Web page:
Bleeding for a cause

  • Published
  • By Airman 1st Class Montse Ramirez
  • 509th Bomb Wing Public Affairs
A convoy in Iraq is hit by an improvised explosive device, seriously injuring a servicemember. The servicemember is rushed to the nearest forward medical treatment facility where blood donated from Whiteman Air Force Base is transfused into the victim, saving their life. This scenario using blood from Whiteman Armed Services Blood Program March 16, could save a life.

Airmen at this Air Force Global Strike Command base held a blood drive March 16 where 115 members gave their time to support the armed services blood drive program.
The ASBP mission provides support to troops engaged in Operation New Dawn and Operation Enduring Freedom. Having an adequate supply of blood in forward areas can mean the difference between life and death for those injured in the line of duty, according to

"The donations we receive are 100 percent dedicated to military members," said Army Capt. James Burke, officer in charge of the Fort Leonard Wood, Mo., Donor Center. "The blood is shipped within four days to ensure it's as fresh as possible."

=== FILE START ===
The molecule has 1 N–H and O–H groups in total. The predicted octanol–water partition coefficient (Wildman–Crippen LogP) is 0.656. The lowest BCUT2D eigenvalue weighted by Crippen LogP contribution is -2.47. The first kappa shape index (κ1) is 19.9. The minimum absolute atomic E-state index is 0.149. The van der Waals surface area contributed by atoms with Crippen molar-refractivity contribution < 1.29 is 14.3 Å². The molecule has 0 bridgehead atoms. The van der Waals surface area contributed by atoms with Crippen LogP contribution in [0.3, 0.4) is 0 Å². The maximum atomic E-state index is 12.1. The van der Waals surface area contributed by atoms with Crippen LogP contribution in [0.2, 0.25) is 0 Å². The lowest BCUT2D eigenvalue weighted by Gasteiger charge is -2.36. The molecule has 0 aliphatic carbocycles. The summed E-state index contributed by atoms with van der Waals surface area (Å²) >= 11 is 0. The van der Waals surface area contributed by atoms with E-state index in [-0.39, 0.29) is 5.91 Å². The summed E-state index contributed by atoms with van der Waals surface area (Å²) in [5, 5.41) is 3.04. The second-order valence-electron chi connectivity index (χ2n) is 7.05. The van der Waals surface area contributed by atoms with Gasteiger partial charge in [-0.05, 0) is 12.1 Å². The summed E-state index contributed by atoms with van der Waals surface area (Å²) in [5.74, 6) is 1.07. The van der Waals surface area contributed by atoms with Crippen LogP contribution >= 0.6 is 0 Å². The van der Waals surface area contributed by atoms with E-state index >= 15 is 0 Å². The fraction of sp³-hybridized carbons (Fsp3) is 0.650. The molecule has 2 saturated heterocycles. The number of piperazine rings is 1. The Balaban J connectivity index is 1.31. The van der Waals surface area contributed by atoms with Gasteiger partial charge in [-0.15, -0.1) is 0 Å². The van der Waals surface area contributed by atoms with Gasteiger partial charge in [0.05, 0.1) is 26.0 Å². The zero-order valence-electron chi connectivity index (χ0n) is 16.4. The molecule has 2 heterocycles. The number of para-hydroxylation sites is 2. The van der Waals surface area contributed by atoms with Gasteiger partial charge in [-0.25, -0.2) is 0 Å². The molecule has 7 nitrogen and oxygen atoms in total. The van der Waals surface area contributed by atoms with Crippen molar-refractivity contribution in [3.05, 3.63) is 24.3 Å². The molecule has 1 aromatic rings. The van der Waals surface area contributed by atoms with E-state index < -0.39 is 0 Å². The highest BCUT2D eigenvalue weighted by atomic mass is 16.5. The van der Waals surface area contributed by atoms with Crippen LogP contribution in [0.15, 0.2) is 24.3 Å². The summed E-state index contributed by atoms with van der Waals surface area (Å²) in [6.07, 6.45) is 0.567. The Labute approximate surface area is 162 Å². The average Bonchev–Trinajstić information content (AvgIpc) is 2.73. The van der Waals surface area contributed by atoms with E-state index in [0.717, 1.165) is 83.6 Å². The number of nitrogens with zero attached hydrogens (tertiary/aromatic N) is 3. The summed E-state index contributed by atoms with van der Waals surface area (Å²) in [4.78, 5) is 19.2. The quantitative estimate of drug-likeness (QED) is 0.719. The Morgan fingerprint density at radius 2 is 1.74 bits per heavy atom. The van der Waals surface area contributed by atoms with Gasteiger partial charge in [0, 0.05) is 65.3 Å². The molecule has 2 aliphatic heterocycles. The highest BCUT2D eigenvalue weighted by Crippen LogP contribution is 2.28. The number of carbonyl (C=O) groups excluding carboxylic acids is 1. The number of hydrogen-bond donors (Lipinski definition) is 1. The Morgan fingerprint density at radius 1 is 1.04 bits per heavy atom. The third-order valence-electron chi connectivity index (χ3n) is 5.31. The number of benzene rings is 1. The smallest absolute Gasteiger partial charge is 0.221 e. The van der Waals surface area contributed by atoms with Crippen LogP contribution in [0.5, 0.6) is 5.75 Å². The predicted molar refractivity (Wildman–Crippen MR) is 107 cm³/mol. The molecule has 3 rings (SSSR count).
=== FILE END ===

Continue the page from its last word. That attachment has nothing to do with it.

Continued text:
Captain Burke said those who donate are saving military members' lives from here in the U.S and helping the war effort save money by not having to buy blood from a medical agency.

"Whiteman AFB has been a very loyal and active donating community," Captain Burke said. "Our best turnout here has been more than 800 units a day and one unit can save up to three lives."

When a person first walks into one of the more than 20 donating centers located around the world, they must first be pre-screened. A pre-screen ensures the person meets the basic requirements to donate blood.

Afterwards, a nurse takes the donors vitals such as temperature, blood pressure and pulse rate before drawing blood.

"We want to ensure that not only the deployed members stay healthy, but that the ones here don't get sick trying to help," Captain Burke said.

Finally, once all the blood has been collected and packed in ice, an aircraft will collect it for shipment to McGuire Air Force Base, N.J., where an Air Force aircraft will transport it to theatre as soon as possible.

Brian Rickard, a civilian contractor, said he was happy to give an hour of his time and some of his blood to help those who are on the frontlines.

"The servicemembers who need it have given so much, it's the least I can do," said Mr. Rickard.

Captain Burke said blood drives occur every two months here in order to give donors the needed 56 days before donating again.

For more information about the next blood drive, contact 1st Lt. Phillip Zencey at (660) 687-3027.

For more information about ASBP, visit